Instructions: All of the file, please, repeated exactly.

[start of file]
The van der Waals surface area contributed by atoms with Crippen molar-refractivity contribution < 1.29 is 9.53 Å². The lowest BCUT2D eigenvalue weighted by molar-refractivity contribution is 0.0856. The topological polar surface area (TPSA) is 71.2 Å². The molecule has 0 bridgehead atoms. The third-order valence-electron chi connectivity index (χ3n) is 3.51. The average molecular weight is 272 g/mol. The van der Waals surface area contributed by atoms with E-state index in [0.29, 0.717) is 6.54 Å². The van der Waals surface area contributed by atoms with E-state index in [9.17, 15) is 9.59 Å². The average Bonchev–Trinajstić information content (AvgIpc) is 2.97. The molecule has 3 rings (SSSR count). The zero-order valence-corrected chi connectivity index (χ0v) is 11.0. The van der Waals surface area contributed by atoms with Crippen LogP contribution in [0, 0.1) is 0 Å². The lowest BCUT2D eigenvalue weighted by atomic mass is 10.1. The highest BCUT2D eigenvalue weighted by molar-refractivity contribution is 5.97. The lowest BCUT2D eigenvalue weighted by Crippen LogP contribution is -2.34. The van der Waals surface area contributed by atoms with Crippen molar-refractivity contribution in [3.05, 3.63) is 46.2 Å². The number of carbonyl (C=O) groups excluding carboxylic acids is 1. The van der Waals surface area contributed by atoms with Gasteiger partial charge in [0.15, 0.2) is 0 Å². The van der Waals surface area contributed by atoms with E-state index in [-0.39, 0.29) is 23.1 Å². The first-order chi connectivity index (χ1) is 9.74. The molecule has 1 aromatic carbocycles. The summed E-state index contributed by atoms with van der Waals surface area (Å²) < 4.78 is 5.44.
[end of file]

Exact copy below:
The van der Waals surface area contributed by atoms with Crippen molar-refractivity contribution < 1.29 is 9.53 Å². The lowest BCUT2D eigenvalue weighted by molar-refractivity contribution is 0.0856. The topological polar surface area (TPSA) is 71.2 Å². The molecule has 0 bridgehead atoms. The third-order valence-electron chi connectivity index (χ3n) is 3.51. The average molecular weight is 272 g/mol. The van der Waals surface area contributed by atoms with E-state index in [0.29, 0.717) is 6.54 Å². The van der Waals surface area contributed by atoms with E-state index in [9.17, 15) is 9.59 Å². The average Bonchev–Trinajstić information content (AvgIpc) is 2.97. The molecule has 3 rings (SSSR count). The zero-order valence-corrected chi connectivity index (χ0v) is 11.0. The van der Waals surface area contributed by atoms with Crippen LogP contribution in [0, 0.1) is 0 Å². The lowest BCUT2D eigenvalue weighted by atomic mass is 10.1. The highest BCUT2D eigenvalue weighted by molar-refractivity contribution is 5.97. The lowest BCUT2D eigenvalue weighted by Crippen LogP contribution is -2.34. The van der Waals surface area contributed by atoms with Crippen molar-refractivity contribution in [3.05, 3.63) is 46.2 Å². The number of carbonyl (C=O) groups excluding carboxylic acids is 1. The van der Waals surface area contributed by atoms with Gasteiger partial charge in [0.15, 0.2) is 0 Å². The van der Waals surface area contributed by atoms with E-state index in [-0.39, 0.29) is 23.1 Å². The first-order chi connectivity index (χ1) is 9.74. The molecule has 1 aromatic carbocycles. The summed E-state index contributed by atoms with van der Waals surface area (Å²) < 4.78 is 5.44.